I just got back from the National Main Street Conference in Baltimore where hundreds of managers and fans of historic preservation and revitalization gathered to pump each other up to continue doing what they do. There were many examples of success and lots of suggestions for making cities all over America better PLACES to live. The following comment in the closing speech from sociologist and writer Robyn Ryle summed it up for me:
“…external landscapes… shape the very ground of our consciousness, the way we see ourselves, the wider world, and our relationship to it.”
Then you can imagine my dismay when upon returning home to my beloved small town of Staunton, VA–an artsy, quirky and truly unique PLACE, I discovered a strong rumor that one of its most unusual destinations, Marino’s Lunch was going to close down.
Now there are lots of ways to describe this iconic local joint, but nothing really captures being squeezed like sardines into a dive (term most definitely affectionate) full of musicians and characters who are crazy about playing music except the word PLACE. Marino’s Lunch is one of those defining pieces of history and community that is infectious and authentic. The spirit of “we are all in this together” flows through every person that plops down on a bar stool. No matter who you are or what you like, if you are an observant person you can’t help but feel it, breathe it, let it the vibrations of stringed instruments and raspy voices and clanking plates and bottles connect you to the deep roots of the human soul. For nearly 100 years, this little hole in the wall has been a remarkable mediation on who we are, where we’ve been and where we choose to live.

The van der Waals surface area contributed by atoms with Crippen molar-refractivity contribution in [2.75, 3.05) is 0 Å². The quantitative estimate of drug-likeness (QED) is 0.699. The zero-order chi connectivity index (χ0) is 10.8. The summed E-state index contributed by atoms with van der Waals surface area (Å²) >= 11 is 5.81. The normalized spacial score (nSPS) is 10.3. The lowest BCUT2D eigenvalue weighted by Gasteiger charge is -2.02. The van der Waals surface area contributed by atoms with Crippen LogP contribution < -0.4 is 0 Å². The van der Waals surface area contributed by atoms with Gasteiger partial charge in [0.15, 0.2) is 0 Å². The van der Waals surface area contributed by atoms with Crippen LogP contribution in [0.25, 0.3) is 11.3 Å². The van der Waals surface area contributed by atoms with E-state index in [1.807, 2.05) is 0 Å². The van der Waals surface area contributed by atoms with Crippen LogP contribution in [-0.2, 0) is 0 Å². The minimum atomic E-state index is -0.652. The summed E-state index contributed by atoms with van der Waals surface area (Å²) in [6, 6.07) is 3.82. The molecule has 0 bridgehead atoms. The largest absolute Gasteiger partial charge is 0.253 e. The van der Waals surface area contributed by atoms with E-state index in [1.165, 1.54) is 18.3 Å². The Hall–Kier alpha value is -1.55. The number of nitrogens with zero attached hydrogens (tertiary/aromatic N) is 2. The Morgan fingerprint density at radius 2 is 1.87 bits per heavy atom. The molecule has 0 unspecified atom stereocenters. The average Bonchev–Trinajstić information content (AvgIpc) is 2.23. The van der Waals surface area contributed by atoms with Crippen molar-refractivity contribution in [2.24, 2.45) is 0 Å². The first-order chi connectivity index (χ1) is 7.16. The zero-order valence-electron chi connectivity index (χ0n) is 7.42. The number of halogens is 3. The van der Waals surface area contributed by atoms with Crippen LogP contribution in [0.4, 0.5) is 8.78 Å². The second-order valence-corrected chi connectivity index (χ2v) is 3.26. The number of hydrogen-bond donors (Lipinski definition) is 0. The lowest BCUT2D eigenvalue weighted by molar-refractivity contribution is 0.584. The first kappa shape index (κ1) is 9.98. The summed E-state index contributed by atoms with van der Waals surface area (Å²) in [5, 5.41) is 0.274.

Saving places like Marino’s Lunch may not always be possible, but finding ways to continually remember and revisit why place matters IS possible. I’m often reminded of Wendell Berry’s quote “If you don’t know where you are, you don’t know who you are,” when I describe my own passion for what Robyn Ryle calls being a “place-ist.” She says: ” I am a feminist. An environmentalist. An anti-racist. A place-ist. I am unapologetically committed to places.” Me too Robyn.
Staunton Virginia is a Great American Main Street Community that has a terrific culture of preservation. I hope we will band together to remember and revisit the enormous legacy of PLACES like Marino’s Lunch hold. In the very least, let’s archive what it has meant to our town. Photo sets & articles about Marino’s that I could find online are posted below. Got more? Drop me a comment and I’ll link them here.